Parenting a child that is less intense:

A child that is not emotionally intense can be challenging too.  Often these children are hard for a parent to read.  They do not express their feelings well, so they tend to withdraw, mope, or be moody.  These children need help learning how to express how they feel.

  • Describe what your child is feeling.  “It is so frustrating when the tower keeps falling over!”
  •  Discuss different feelings, read books about feelings.
  • Older children especially need to be drawn out; do not let older school age children or teens mope and withdraw.  Give them tools to talk about their feelings.

4.  Regularity

This trait shows a parent how scheduled a child needs to be.  Does your child need to eat and nap at very predictable times or can your child “go with the flow” a bit more.  How flexible is your child?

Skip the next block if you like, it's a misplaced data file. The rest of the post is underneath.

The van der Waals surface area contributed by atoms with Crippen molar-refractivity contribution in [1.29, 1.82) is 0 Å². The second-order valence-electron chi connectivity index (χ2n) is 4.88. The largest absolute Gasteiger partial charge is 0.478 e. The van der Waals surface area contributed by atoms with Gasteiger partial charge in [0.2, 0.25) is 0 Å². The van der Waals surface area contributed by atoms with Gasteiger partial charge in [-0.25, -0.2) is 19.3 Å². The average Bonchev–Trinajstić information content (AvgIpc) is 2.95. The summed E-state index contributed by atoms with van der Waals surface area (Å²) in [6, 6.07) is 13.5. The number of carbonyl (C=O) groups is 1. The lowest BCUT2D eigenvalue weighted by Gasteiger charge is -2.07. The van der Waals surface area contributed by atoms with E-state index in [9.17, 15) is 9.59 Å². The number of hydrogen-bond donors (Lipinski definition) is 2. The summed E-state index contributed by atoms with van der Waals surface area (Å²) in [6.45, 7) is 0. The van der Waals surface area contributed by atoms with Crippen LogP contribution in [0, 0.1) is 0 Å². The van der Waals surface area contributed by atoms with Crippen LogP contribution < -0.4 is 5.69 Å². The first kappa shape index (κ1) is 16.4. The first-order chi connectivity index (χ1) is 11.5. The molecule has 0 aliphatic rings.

Parenting the regular rhythm child:

  • This child does best with regular meals, nap times, and bedtime.
  • Keep things predictable.
  • Plan outings and activities around your child’s regular routine.

Parenting the less regular child

  • Routine is still important for a less regular or more flexible child.  Maintain a consistent schedule, but allow flexibility.
  • Have a regular bedtime, but allow for your child to read quietly in bed.  Do not force rigid sleep patterns.
  • Relax when your child is off schedule, less regular children adapt easily!

Look for tips on the other 5 personality traits tomorrow!!!

Take a breath, enjoy the joyful moments of each day, and remember you don’t have to be perfect to be the perfect parent.

Cindy

Packing tips for traveling with kids…having what you need but keeping it simple.